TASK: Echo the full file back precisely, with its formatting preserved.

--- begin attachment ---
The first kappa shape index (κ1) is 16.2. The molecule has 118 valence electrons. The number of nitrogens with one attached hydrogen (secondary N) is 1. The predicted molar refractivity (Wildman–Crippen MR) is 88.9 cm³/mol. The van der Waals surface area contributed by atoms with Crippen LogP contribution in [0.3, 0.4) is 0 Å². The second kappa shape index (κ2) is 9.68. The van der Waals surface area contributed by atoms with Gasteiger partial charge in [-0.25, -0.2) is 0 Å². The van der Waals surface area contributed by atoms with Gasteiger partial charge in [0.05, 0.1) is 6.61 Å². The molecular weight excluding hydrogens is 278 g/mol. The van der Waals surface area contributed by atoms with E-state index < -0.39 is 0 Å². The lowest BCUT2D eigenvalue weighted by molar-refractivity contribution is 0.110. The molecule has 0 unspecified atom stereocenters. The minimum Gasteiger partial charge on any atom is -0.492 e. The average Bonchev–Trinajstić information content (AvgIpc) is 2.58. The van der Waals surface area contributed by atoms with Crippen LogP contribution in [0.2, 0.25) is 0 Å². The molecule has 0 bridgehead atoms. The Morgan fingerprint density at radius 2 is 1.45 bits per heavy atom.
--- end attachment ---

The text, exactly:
The first kappa shape index (κ1) is 16.2. The molecule has 118 valence electrons. The number of nitrogens with one attached hydrogen (secondary N) is 1. The predicted molar refractivity (Wildman–Crippen MR) is 88.9 cm³/mol. The van der Waals surface area contributed by atoms with Crippen LogP contribution in [0.3, 0.4) is 0 Å². The second kappa shape index (κ2) is 9.68. The van der Waals surface area contributed by atoms with Gasteiger partial charge in [-0.25, -0.2) is 0 Å². The van der Waals surface area contributed by atoms with Gasteiger partial charge in [0.05, 0.1) is 6.61 Å². The molecular weight excluding hydrogens is 278 g/mol. The van der Waals surface area contributed by atoms with E-state index < -0.39 is 0 Å². The lowest BCUT2D eigenvalue weighted by molar-refractivity contribution is 0.110. The molecule has 0 unspecified atom stereocenters. The minimum Gasteiger partial charge on any atom is -0.492 e. The average Bonchev–Trinajstić information content (AvgIpc) is 2.58. The van der Waals surface area contributed by atoms with Crippen LogP contribution in [0.2, 0.25) is 0 Å². The molecule has 0 bridgehead atoms. The Morgan fingerprint density at radius 2 is 1.45 bits per heavy atom.